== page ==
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I'm very bad in computations of this kind :/. I don't know tricks for computing the discriminant of a polynomial, only the definition and using the resultant, but it's very complicated to do only with that tools. I need some help please ._.

I have to prove that the discriminant of $\Phi_p$ is $ (-1)^{\frac{p-1}{2}}p^{p-2}$ I don't know if it's neccesary to assume that $p$ is prime.

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up vote 8 down vote accepted

In what follows I will assume that $p$ is an odd prime. Let $\zeta$ be a primitive $p$-th root of unity and denote its conjugates by $\zeta_1,\ldots,\zeta_{p-1}$, so we have $$\Phi_p(X) = \frac{X^p-1}{X-1} = \prod_{i=1}^{p-1} (X-\zeta_i).$$ The discriminant of $\Phi_p$ then can be computed as $$\Delta = \prod_{i<j} (\zeta_i - \zeta_j)^2 = (-1)^{(p-1)/2} \prod_{i\neq j} (\zeta_i - \zeta_j).$$ Note that $$\Phi_p'(X) = \sum_i \prod_{j\neq i} (X-\zeta_j),$$ so $$\prod_{i\neq j} (\zeta_i - \zeta_j) = \prod_i \Phi_p'(\zeta_i) = N_{\mathbb Q(\zeta)/\mathbb Q}(\Phi_p'(\zeta)).$$ To compute this norm, we take the derivative on both sides of $$(X-1)\Phi_p(X) = X^p-1,$$ plug in $\zeta$ and take norms to get $$N(\zeta-1) N(\Phi_p'(\zeta)) = N(p \zeta^{-1}) = p^{p-1}.$$ The norm $N(\zeta-1)$ is given by $$N(\zeta-1) = \prod_i (\zeta_i - 1) = \prod_i (1 -\zeta_i) = p$$ as we see by setting $X = 1$ in $$\Phi_p(X) = \prod_i (X-\zeta_i) = 1 + X + \ldots + X^{p-2}.$$ Altogether, this shows $$\Delta = (-1)^{(p-1)/2} p^{p-2}.$$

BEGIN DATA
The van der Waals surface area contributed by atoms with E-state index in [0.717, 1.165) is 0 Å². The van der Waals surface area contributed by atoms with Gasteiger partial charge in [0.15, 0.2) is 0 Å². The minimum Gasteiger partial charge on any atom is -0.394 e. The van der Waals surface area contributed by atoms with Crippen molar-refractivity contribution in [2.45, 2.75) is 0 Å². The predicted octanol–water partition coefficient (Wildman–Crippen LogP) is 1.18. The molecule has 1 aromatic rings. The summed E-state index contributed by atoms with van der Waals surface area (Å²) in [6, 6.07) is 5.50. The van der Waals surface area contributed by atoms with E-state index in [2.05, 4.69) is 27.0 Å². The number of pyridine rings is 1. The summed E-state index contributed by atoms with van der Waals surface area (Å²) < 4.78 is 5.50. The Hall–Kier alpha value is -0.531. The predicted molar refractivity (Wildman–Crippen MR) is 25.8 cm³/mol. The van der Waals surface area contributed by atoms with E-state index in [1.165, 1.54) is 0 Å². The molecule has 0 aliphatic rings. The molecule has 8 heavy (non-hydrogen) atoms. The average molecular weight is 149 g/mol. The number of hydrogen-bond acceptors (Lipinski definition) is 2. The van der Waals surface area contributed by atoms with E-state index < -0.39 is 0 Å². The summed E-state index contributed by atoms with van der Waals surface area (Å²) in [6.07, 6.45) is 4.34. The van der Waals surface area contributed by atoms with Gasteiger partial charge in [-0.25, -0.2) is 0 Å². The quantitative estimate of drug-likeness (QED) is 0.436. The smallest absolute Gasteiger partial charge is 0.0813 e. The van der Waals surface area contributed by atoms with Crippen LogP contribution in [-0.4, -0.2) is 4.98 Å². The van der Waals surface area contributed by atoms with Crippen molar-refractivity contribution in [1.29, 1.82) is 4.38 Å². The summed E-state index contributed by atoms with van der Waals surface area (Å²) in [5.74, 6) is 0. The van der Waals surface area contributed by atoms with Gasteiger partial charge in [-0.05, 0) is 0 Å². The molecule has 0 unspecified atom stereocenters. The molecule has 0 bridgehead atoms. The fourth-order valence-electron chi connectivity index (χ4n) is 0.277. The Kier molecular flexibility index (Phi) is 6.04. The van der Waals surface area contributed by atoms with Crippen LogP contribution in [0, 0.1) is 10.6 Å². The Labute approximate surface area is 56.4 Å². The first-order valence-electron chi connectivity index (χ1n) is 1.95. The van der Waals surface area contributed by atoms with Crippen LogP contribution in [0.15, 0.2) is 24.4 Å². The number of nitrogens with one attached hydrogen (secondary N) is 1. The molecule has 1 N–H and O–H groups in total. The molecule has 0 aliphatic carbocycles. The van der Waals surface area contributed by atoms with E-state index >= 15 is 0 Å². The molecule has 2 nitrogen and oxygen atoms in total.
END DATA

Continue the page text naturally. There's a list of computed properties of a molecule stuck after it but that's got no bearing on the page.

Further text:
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Thanks for the answer :D! – Daniel Nov 19 '12 at 18:31

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